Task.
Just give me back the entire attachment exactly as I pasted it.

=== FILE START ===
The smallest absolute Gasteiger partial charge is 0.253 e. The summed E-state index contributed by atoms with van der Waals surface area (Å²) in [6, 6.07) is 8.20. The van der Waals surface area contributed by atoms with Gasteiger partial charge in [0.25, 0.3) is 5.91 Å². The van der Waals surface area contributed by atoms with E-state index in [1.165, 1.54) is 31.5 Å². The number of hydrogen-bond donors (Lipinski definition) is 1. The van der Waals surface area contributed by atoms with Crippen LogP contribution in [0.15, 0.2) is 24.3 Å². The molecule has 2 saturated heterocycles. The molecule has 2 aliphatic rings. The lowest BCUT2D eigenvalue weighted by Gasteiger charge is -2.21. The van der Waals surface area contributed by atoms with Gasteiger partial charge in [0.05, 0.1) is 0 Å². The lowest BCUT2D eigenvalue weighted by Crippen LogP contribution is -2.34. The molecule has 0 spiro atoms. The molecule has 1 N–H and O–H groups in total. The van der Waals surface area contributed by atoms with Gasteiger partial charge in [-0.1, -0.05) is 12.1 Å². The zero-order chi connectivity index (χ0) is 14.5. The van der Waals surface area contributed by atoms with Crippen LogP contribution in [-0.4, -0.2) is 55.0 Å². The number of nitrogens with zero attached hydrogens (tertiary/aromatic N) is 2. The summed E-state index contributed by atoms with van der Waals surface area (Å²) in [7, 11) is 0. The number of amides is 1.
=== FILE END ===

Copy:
The smallest absolute Gasteiger partial charge is 0.253 e. The summed E-state index contributed by atoms with van der Waals surface area (Å²) in [6, 6.07) is 8.20. The van der Waals surface area contributed by atoms with Gasteiger partial charge in [0.25, 0.3) is 5.91 Å². The van der Waals surface area contributed by atoms with E-state index in [1.165, 1.54) is 31.5 Å². The number of hydrogen-bond donors (Lipinski definition) is 1. The van der Waals surface area contributed by atoms with Crippen LogP contribution in [0.15, 0.2) is 24.3 Å². The molecule has 2 saturated heterocycles. The molecule has 2 aliphatic rings. The lowest BCUT2D eigenvalue weighted by Gasteiger charge is -2.21. The van der Waals surface area contributed by atoms with Gasteiger partial charge in [0.05, 0.1) is 0 Å². The lowest BCUT2D eigenvalue weighted by Crippen LogP contribution is -2.34. The molecule has 0 spiro atoms. The molecule has 1 N–H and O–H groups in total. The van der Waals surface area contributed by atoms with Gasteiger partial charge in [-0.1, -0.05) is 12.1 Å². The zero-order chi connectivity index (χ0) is 14.5. The van der Waals surface area contributed by atoms with Crippen LogP contribution in [-0.4, -0.2) is 55.0 Å². The number of nitrogens with zero attached hydrogens (tertiary/aromatic N) is 2. The summed E-state index contributed by atoms with van der Waals surface area (Å²) in [7, 11) is 0. The number of amides is 1.